The Bridge to the Future

By Chris Chon, Lifestyles Editor

Photo courtesy of
Photo courtesy of

From the Hudson riverfront, deep into 287, the streets of Tarrytown and surrounding vicinities found themselves cluttered with drivers desperate to get back home last Wednesday. Though this magnitude of traffic is not common in this town, drivers can now expect arduous hours behind the wheel during their daily commutes. The source of this prolonged journey across the three mile Tappan Zee can be attributed to the construction that’s currently underway and will lead to ramp and lane closings; this is more of a reality for the future than the present though. The reason for Wednesday’s congestion did very much involve the Tappan Zee, but also every deteriorating bridge in the states. Last Wednesday was about rebuilding America.

While listening to their tunes drivers could appreciate, a mile above the miles of stagnant cars, a black helicopter descended into Tarrytown. This was Marine One: President Barack Obama’s personal chopper. Upon landing, the President made his way to the foreground of the Tappan Zee bridge and discussed the future of American infrastructure. Despite the mind numbing frustration that may be caused by waiting hours in long lines, in the long run more secure infrastructure is worth it was his message.

Last year, President Obama provided $1.6 billion for the construction of the new Tappan Zee bridge. In the past, the project which will cost an estimated total of $3.9 billion dollars had met many delays, because approval of the project required a variety of infrastructure and environmental studies. While speaking on Wednesday, Obama said, “At times, you can see the river through the cracks in the pavement. I’m not an engineer but I figure that’s not good.” It’s observations like these that led his administration to expedite bridge approval and provide federal funding at a low 3.89 interest rate. Although tolls will have to be increased, Obama and Governor Andrew Cuomo assured these are necessary procedures that will avoid any future, more costly disasters.

Besides providing commuters with safer voyages, Obama also assures that projects such as the Tappan Zee reconstruction will be profitable and beneficial for the economy. “Businesses are going to come where there’s good infrastructure,” he said. With the creation of jobs during construction, as well as the attractiveness an improved bridge will have for businesses and homeowners, Obama expects that returns will be enough to make up for the increased tolls.

Not only did Obama consider the Tappan Zee in his bridge, but he also unveiled a general, national reconstruction plan his administration has in the works. Totalling $302 billion, this project would give over 112,000 local and state infrastructure projects around the country federal funding to meet financial needs. These projects would also create 700,000 new jobs over the next four years.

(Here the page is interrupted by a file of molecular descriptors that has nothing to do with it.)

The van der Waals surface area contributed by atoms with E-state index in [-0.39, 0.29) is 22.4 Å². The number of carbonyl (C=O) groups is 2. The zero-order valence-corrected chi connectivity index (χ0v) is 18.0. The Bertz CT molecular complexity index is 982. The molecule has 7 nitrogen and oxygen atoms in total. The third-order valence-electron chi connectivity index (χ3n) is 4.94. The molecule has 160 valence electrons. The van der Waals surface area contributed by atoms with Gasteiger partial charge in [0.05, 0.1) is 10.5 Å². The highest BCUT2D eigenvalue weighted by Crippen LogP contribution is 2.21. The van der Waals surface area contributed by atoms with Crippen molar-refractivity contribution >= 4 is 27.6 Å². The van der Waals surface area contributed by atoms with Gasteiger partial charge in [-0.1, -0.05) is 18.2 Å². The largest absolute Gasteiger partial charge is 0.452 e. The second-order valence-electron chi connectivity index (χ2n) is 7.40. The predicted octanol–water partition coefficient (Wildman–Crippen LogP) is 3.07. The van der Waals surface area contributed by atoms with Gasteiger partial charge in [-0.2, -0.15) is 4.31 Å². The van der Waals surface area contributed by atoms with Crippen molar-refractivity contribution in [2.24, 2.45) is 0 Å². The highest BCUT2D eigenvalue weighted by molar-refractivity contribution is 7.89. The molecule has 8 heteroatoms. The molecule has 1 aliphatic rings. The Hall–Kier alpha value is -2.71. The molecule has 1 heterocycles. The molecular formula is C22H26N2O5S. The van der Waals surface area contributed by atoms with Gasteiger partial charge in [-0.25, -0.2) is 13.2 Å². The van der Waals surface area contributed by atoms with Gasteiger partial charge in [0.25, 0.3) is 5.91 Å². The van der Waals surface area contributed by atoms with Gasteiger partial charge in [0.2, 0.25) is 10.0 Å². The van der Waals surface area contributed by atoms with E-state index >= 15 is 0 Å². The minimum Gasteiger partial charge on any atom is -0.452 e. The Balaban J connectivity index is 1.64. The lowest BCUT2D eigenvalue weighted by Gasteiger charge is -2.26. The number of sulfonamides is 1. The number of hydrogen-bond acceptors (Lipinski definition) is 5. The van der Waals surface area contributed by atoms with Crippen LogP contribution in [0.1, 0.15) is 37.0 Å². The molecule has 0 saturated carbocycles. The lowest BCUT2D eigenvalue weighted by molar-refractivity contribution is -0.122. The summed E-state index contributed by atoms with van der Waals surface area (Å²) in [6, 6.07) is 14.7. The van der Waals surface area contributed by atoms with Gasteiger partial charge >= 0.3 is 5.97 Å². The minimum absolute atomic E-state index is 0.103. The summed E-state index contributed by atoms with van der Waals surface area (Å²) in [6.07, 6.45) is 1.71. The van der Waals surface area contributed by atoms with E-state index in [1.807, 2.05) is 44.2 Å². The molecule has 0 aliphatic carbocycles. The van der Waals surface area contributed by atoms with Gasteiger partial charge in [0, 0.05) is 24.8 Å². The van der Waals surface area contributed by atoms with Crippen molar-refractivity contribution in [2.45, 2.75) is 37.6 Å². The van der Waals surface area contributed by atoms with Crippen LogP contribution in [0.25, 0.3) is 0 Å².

Despite the apparent concreteness of his plan, Obama has meet a fair amount of backlash, especially from Republicans who believe funding for such projects should be left up to states and that federal money should be put to their use. Obama addressed this criticism stating that many states, especially those in the South do not have sufficient money to fund this pricey projects. Additionally, he pitted the US against China, observing that the we’ve fallen behind the country which has federally funded various high-tech infrastructural projects. In fact, “China is spending four times as much,” the President said.

He urged citizens to pressure their Republican representatives and used Tarrytown’s Tappan Zee as an example of how federal funding can lead to a successful and publicly endorsed project. A main concern for citizens of Westchester and Rockland counties was the need of a cross county transit system, which will now be provided on the new bridge. Despite asking for Republican support, the President also says he will take necessary measures to expedite future projects without Congressional approval.
“Rebuilding America shouldn’t be a partisan issue,” he ended; citing the success of other projects built by Republican presidents like Dwight D. Eisenhower’s Interstate Highway System. Westchester County Executive Rob Astorino, who is expected to challenged Democratic Governor Andrew Cuomo in this year’s gubernatorial elections turned Obama’s statement on it’s head, recalling Obama’s funding of his opponent’s project and alluding to the President picking what projects to fund along political lines. “I wish he didn’t have to be so partisan. He should have taken the high road,” he stated following the speech.

Despite the political battle Obama’s plan has sparked and the impromptuness of his visit (Tarrytown Mayor Drew Fixell was unaware of it until a week before), Obama’s appearance was fairly well received by the public. Perhaps the most ecstatic people his visit left were the children who attend Tarrytown’s public schools, as they were closed for the day.